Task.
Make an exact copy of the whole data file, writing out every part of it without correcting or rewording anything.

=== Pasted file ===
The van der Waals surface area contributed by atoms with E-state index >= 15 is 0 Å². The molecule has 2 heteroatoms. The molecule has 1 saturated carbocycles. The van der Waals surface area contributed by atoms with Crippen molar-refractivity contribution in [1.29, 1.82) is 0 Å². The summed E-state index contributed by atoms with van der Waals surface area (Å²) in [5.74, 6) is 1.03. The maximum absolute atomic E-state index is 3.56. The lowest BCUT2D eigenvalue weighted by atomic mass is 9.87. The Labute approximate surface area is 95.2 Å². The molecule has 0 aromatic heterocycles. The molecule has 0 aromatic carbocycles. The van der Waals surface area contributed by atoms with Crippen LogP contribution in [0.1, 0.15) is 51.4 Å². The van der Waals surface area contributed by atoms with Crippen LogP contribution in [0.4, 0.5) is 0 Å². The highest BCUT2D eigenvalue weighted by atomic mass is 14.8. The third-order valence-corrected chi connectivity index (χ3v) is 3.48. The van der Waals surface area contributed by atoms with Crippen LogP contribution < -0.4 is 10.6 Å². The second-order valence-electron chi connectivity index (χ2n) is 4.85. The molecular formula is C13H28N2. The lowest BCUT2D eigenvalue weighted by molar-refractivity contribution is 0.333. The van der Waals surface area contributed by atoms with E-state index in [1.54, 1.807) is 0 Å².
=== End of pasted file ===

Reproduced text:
The van der Waals surface area contributed by atoms with E-state index >= 15 is 0 Å². The molecule has 2 heteroatoms. The molecule has 1 saturated carbocycles. The van der Waals surface area contributed by atoms with Crippen molar-refractivity contribution in [1.29, 1.82) is 0 Å². The summed E-state index contributed by atoms with van der Waals surface area (Å²) in [5.74, 6) is 1.03. The maximum absolute atomic E-state index is 3.56. The lowest BCUT2D eigenvalue weighted by atomic mass is 9.87. The Labute approximate surface area is 95.2 Å². The molecule has 0 aromatic heterocycles. The molecule has 0 aromatic carbocycles. The van der Waals surface area contributed by atoms with Crippen LogP contribution in [0.1, 0.15) is 51.4 Å². The van der Waals surface area contributed by atoms with Crippen LogP contribution in [0.4, 0.5) is 0 Å². The highest BCUT2D eigenvalue weighted by atomic mass is 14.8. The third-order valence-corrected chi connectivity index (χ3v) is 3.48. The van der Waals surface area contributed by atoms with Crippen LogP contribution < -0.4 is 10.6 Å². The second-order valence-electron chi connectivity index (χ2n) is 4.85. The molecular formula is C13H28N2. The lowest BCUT2D eigenvalue weighted by molar-refractivity contribution is 0.333. The van der Waals surface area contributed by atoms with E-state index in [1.54, 1.807) is 0 Å².